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EIU Media Relations

WEIU Launches Digital Channel; Will Expand Offerings, Coverage Area


Tuesday’s official launch of WEIU-TV’s digital channel will allow owners of digital televisions to see a glimpse of the future of TV broadcasting.

For now, programming on the new digital channel (Digital Channel 50), will be identical to WEIU’s original analog broadcast (Channel 51) that we’ve all been used to.

The difference, however, will be apparent in the DTV’s movie-quality picture and sound, which will be far superior to that offered on the analog broadcast.

In the future, the changes will become much more noticeable, as viewers get increased programming options and services, all on free broadcast signals, said WEIU general manager Denis Roche.

Consumers will eventually receive several channels from every broadcaster, as the federal government has mandated that all television stations provide digital broadcasting by Feb. 1, 2009. Most stations, including WEIU, plan to continue to operate both analog and digital operations until Feb. 17, 2009, when, by law, all analog broadcasts will cease.

At that time, people will be required to either have digital televisions or converter boxes for analog TV sets in order to access free TV broadcasting. Beginning in 2008, the government will provide discount coupons for the purchase of converter boxes. The FCC’s Web site at has more information on the switchover.

Most funds for WEIU’s digital conversion were provided by the state of Illinois and the Corporation for Public Broadcasting.

WEIU completed its digital conversion in only 1.5 years, which is considered very quick by industry standards, Roche said.

Down the road, WEIU plans to add a second digital channel with offerings not available on other locally accessible channels. It will also be enhancing their children’s programming offerings and sprucing up their prime-time offerings by adding mystery, nature, adventure and how-to programs.

“I think our prime-time and children’s program offerings are going to be superb,” Roche said.

To accommodate the digital conversion, WEIU upgrade its 200-foot tower by building a 500-foot tower near Humboldt, about 10 miles northeast of EIU. The taller tower allows the signal to reach a larger geographic area.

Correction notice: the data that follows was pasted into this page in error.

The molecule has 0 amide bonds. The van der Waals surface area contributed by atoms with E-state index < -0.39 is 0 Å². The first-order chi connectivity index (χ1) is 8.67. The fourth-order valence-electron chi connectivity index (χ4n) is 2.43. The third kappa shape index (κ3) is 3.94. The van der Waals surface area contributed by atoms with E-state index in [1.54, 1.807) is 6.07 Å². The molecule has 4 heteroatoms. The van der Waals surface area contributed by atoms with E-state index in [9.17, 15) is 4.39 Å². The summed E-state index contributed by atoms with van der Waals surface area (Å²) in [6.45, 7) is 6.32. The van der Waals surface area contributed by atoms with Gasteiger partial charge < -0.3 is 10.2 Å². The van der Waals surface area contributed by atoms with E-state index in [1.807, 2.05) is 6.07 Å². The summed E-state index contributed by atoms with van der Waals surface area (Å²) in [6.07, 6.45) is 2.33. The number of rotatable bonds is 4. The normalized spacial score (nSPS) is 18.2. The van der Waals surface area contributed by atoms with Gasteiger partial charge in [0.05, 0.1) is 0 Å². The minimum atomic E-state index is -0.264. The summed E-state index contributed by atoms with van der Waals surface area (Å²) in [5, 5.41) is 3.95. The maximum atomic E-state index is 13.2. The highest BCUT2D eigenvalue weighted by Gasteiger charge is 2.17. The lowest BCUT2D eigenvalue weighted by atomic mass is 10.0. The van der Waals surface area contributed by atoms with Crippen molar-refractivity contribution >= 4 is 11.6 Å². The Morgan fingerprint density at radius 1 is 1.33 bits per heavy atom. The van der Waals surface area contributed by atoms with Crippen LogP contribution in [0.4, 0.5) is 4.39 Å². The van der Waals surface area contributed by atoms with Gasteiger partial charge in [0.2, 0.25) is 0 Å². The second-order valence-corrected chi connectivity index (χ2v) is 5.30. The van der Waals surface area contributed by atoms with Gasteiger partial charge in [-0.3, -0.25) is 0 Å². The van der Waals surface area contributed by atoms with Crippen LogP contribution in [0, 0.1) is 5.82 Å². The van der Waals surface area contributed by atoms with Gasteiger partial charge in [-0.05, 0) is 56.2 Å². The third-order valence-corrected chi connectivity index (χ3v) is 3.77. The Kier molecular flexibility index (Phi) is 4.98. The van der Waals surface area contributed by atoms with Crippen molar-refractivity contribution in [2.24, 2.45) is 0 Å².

Also, in addition to already being on Mediacom and Consolidated DVS, WEIU should be on DishTV within the next six weeks, and agreements with other cable and satellite systems are in the works as well, Roche said.

All told, the digital conversion and its resulting changes should allow the station to transmit to at least 500,000 households, a huge increase from the 100,000 it reached previously.

“By the time we’re through here, we should be covering 90 percent or more of east-central Illinois, as well as the Terre Haute area of Indiana,” Roche said.

Roche encourages people who don’t receive WEIU, but who live in areas reached by its signal, to call their cable systems and request that the station be added.

Recognizing that viewers will have questions about the new world of digital television, Roche plans to have a few call-in shows to allow viewers to get answers they need to feel comfortable with WEIU’s new offerings and with the new technology in general.



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Contact Information

Media Relations
Josh Reinhart, Public Information Coordinator

2142 Old Main
Eastern Illinois University
600 Lincoln Ave.
Charleston, IL 61920
Fax: 217-581-8444

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